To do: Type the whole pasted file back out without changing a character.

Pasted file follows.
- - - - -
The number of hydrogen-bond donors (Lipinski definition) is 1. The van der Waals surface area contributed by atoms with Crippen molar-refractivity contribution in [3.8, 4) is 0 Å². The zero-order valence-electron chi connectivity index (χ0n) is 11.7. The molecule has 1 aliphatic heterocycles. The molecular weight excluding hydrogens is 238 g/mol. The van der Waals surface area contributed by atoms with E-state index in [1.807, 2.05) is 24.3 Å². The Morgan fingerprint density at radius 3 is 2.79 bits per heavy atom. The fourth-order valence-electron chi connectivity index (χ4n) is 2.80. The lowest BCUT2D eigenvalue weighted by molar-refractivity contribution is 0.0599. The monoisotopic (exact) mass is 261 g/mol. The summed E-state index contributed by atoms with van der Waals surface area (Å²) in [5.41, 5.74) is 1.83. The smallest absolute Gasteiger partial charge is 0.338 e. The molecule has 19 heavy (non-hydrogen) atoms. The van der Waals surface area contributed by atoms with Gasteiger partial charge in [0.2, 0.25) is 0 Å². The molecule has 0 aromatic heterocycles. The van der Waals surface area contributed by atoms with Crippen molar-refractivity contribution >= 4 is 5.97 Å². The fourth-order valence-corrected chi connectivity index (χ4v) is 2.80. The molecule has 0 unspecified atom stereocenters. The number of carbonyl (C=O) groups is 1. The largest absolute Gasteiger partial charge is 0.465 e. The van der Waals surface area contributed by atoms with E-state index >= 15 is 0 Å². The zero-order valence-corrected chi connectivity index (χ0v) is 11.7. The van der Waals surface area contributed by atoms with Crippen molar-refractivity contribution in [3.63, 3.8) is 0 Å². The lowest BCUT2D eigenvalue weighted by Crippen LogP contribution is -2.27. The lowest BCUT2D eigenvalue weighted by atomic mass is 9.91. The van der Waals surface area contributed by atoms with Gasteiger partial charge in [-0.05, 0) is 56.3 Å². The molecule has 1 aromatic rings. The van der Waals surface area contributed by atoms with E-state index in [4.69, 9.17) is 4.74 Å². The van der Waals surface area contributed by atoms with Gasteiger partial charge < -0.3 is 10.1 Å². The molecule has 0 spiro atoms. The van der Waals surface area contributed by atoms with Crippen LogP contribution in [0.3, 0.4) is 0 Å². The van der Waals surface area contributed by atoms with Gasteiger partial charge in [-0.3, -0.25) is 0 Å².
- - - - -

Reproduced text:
The number of hydrogen-bond donors (Lipinski definition) is 1. The van der Waals surface area contributed by atoms with Crippen molar-refractivity contribution in [3.8, 4) is 0 Å². The zero-order valence-electron chi connectivity index (χ0n) is 11.7. The molecule has 1 aliphatic heterocycles. The molecular weight excluding hydrogens is 238 g/mol. The van der Waals surface area contributed by atoms with E-state index in [1.807, 2.05) is 24.3 Å². The Morgan fingerprint density at radius 3 is 2.79 bits per heavy atom. The fourth-order valence-electron chi connectivity index (χ4n) is 2.80. The lowest BCUT2D eigenvalue weighted by molar-refractivity contribution is 0.0599. The monoisotopic (exact) mass is 261 g/mol. The summed E-state index contributed by atoms with van der Waals surface area (Å²) in [5.41, 5.74) is 1.83. The smallest absolute Gasteiger partial charge is 0.338 e. The molecule has 19 heavy (non-hydrogen) atoms. The van der Waals surface area contributed by atoms with Gasteiger partial charge in [0.2, 0.25) is 0 Å². The molecule has 0 aromatic heterocycles. The van der Waals surface area contributed by atoms with Crippen molar-refractivity contribution >= 4 is 5.97 Å². The fourth-order valence-corrected chi connectivity index (χ4v) is 2.80. The molecule has 0 unspecified atom stereocenters. The number of carbonyl (C=O) groups is 1. The largest absolute Gasteiger partial charge is 0.465 e. The van der Waals surface area contributed by atoms with E-state index >= 15 is 0 Å². The zero-order valence-corrected chi connectivity index (χ0v) is 11.7. The van der Waals surface area contributed by atoms with Crippen molar-refractivity contribution in [3.63, 3.8) is 0 Å². The lowest BCUT2D eigenvalue weighted by Crippen LogP contribution is -2.27. The lowest BCUT2D eigenvalue weighted by atomic mass is 9.91. The van der Waals surface area contributed by atoms with Gasteiger partial charge in [-0.05, 0) is 56.3 Å². The molecule has 1 aromatic rings. The van der Waals surface area contributed by atoms with E-state index in [4.69, 9.17) is 4.74 Å². The van der Waals surface area contributed by atoms with Gasteiger partial charge < -0.3 is 10.1 Å². The molecule has 0 spiro atoms. The van der Waals surface area contributed by atoms with Crippen LogP contribution in [0.3, 0.4) is 0 Å². The van der Waals surface area contributed by atoms with Gasteiger partial charge in [-0.3, -0.25) is 0 Å².